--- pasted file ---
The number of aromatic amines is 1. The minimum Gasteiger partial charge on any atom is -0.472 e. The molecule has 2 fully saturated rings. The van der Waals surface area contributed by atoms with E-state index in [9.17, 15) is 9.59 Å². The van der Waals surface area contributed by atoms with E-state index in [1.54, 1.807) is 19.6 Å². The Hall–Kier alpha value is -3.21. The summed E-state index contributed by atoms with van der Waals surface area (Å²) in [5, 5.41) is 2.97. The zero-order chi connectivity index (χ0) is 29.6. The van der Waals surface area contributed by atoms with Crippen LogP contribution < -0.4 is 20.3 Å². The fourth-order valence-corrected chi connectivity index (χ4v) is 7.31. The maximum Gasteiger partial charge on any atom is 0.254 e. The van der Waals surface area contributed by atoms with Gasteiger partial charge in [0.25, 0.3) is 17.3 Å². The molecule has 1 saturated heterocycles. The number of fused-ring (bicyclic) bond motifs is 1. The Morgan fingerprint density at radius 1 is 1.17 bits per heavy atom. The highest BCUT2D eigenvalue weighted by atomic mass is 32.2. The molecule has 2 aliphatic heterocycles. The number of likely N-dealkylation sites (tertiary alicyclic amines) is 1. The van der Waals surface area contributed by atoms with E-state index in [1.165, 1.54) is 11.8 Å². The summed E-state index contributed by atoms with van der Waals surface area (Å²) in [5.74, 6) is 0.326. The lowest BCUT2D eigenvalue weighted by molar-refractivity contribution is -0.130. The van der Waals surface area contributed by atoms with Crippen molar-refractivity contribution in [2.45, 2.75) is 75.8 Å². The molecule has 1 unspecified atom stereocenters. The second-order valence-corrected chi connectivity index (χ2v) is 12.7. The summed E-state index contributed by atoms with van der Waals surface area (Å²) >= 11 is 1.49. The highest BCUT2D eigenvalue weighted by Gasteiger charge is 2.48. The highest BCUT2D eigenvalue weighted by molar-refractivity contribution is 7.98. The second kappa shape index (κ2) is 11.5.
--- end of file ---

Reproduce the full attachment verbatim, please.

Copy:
The number of aromatic amines is 1. The minimum Gasteiger partial charge on any atom is -0.472 e. The molecule has 2 fully saturated rings. The van der Waals surface area contributed by atoms with E-state index in [9.17, 15) is 9.59 Å². The van der Waals surface area contributed by atoms with E-state index in [1.54, 1.807) is 19.6 Å². The Hall–Kier alpha value is -3.21. The summed E-state index contributed by atoms with van der Waals surface area (Å²) in [5, 5.41) is 2.97. The zero-order chi connectivity index (χ0) is 29.6. The van der Waals surface area contributed by atoms with Crippen LogP contribution < -0.4 is 20.3 Å². The fourth-order valence-corrected chi connectivity index (χ4v) is 7.31. The maximum Gasteiger partial charge on any atom is 0.254 e. The van der Waals surface area contributed by atoms with Gasteiger partial charge in [0.25, 0.3) is 17.3 Å². The molecule has 1 saturated heterocycles. The number of fused-ring (bicyclic) bond motifs is 1. The Morgan fingerprint density at radius 1 is 1.17 bits per heavy atom. The highest BCUT2D eigenvalue weighted by atomic mass is 32.2. The molecule has 2 aliphatic heterocycles. The number of likely N-dealkylation sites (tertiary alicyclic amines) is 1. The van der Waals surface area contributed by atoms with E-state index in [1.165, 1.54) is 11.8 Å². The summed E-state index contributed by atoms with van der Waals surface area (Å²) in [5.74, 6) is 0.326. The lowest BCUT2D eigenvalue weighted by molar-refractivity contribution is -0.130. The van der Waals surface area contributed by atoms with Crippen molar-refractivity contribution in [2.45, 2.75) is 75.8 Å². The molecule has 1 unspecified atom stereocenters. The second-order valence-corrected chi connectivity index (χ2v) is 12.7. The summed E-state index contributed by atoms with van der Waals surface area (Å²) >= 11 is 1.49. The highest BCUT2D eigenvalue weighted by Gasteiger charge is 2.48. The highest BCUT2D eigenvalue weighted by molar-refractivity contribution is 7.98. The second kappa shape index (κ2) is 11.5.